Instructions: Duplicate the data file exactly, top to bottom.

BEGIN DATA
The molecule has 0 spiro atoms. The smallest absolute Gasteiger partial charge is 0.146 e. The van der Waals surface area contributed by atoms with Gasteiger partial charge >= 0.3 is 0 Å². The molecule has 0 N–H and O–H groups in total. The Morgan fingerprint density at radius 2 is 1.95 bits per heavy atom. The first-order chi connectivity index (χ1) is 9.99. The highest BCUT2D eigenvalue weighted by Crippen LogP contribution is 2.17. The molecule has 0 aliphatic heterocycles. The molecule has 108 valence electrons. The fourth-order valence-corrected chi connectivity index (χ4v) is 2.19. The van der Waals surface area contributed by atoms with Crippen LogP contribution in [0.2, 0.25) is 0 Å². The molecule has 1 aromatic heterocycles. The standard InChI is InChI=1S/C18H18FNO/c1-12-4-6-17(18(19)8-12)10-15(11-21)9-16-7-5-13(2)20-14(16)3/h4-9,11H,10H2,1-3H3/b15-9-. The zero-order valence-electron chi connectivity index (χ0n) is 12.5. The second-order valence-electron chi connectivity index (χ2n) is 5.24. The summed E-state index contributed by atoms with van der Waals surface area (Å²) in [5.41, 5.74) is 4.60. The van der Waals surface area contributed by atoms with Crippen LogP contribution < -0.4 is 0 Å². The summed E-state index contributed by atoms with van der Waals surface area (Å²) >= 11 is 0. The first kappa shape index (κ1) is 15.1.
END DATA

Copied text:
The molecule has 0 spiro atoms. The smallest absolute Gasteiger partial charge is 0.146 e. The van der Waals surface area contributed by atoms with Gasteiger partial charge >= 0.3 is 0 Å². The molecule has 0 N–H and O–H groups in total. The Morgan fingerprint density at radius 2 is 1.95 bits per heavy atom. The first-order chi connectivity index (χ1) is 9.99. The highest BCUT2D eigenvalue weighted by Crippen LogP contribution is 2.17. The molecule has 0 aliphatic heterocycles. The molecule has 108 valence electrons. The fourth-order valence-corrected chi connectivity index (χ4v) is 2.19. The van der Waals surface area contributed by atoms with Crippen LogP contribution in [0.2, 0.25) is 0 Å². The molecule has 1 aromatic heterocycles. The standard InChI is InChI=1S/C18H18FNO/c1-12-4-6-17(18(19)8-12)10-15(11-21)9-16-7-5-13(2)20-14(16)3/h4-9,11H,10H2,1-3H3/b15-9-. The zero-order valence-electron chi connectivity index (χ0n) is 12.5. The second-order valence-electron chi connectivity index (χ2n) is 5.24. The summed E-state index contributed by atoms with van der Waals surface area (Å²) in [5.41, 5.74) is 4.60. The van der Waals surface area contributed by atoms with Crippen LogP contribution < -0.4 is 0 Å². The summed E-state index contributed by atoms with van der Waals surface area (Å²) >= 11 is 0. The first kappa shape index (κ1) is 15.1.